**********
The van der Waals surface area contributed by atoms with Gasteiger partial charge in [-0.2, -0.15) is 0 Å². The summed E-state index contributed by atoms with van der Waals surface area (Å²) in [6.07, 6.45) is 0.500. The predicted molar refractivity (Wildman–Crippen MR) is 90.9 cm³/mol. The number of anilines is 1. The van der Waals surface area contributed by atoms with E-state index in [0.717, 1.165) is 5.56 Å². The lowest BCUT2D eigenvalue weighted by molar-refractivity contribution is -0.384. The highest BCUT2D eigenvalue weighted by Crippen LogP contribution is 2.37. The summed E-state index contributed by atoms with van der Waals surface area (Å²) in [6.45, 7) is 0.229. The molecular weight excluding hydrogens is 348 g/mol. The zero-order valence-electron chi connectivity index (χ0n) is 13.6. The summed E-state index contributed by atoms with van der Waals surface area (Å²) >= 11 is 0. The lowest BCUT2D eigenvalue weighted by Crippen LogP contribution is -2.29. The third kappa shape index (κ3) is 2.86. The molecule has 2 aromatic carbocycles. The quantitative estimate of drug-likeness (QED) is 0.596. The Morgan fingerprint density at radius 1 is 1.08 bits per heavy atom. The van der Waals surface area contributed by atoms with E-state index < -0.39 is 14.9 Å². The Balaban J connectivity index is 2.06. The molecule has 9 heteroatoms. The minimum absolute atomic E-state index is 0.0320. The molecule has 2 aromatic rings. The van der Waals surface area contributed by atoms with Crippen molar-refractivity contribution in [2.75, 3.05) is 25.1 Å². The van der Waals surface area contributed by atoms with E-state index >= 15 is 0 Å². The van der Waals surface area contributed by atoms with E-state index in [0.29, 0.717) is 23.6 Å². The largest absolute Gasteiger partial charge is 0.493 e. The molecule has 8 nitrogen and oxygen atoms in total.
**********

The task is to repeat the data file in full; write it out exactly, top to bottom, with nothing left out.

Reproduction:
The van der Waals surface area contributed by atoms with Gasteiger partial charge in [-0.2, -0.15) is 0 Å². The summed E-state index contributed by atoms with van der Waals surface area (Å²) in [6.07, 6.45) is 0.500. The predicted molar refractivity (Wildman–Crippen MR) is 90.9 cm³/mol. The number of anilines is 1. The van der Waals surface area contributed by atoms with E-state index in [0.717, 1.165) is 5.56 Å². The lowest BCUT2D eigenvalue weighted by molar-refractivity contribution is -0.384. The highest BCUT2D eigenvalue weighted by Crippen LogP contribution is 2.37. The summed E-state index contributed by atoms with van der Waals surface area (Å²) in [6.45, 7) is 0.229. The molecular weight excluding hydrogens is 348 g/mol. The zero-order valence-electron chi connectivity index (χ0n) is 13.6. The summed E-state index contributed by atoms with van der Waals surface area (Å²) >= 11 is 0. The lowest BCUT2D eigenvalue weighted by Crippen LogP contribution is -2.29. The third kappa shape index (κ3) is 2.86. The molecule has 2 aromatic carbocycles. The quantitative estimate of drug-likeness (QED) is 0.596. The Morgan fingerprint density at radius 1 is 1.08 bits per heavy atom. The van der Waals surface area contributed by atoms with E-state index < -0.39 is 14.9 Å². The Balaban J connectivity index is 2.06. The molecule has 9 heteroatoms. The minimum absolute atomic E-state index is 0.0320. The molecule has 2 aromatic rings. The van der Waals surface area contributed by atoms with Crippen molar-refractivity contribution in [2.75, 3.05) is 25.1 Å². The van der Waals surface area contributed by atoms with E-state index >= 15 is 0 Å². The van der Waals surface area contributed by atoms with E-state index in [0.29, 0.717) is 23.6 Å². The largest absolute Gasteiger partial charge is 0.493 e. The molecule has 8 nitrogen and oxygen atoms in total.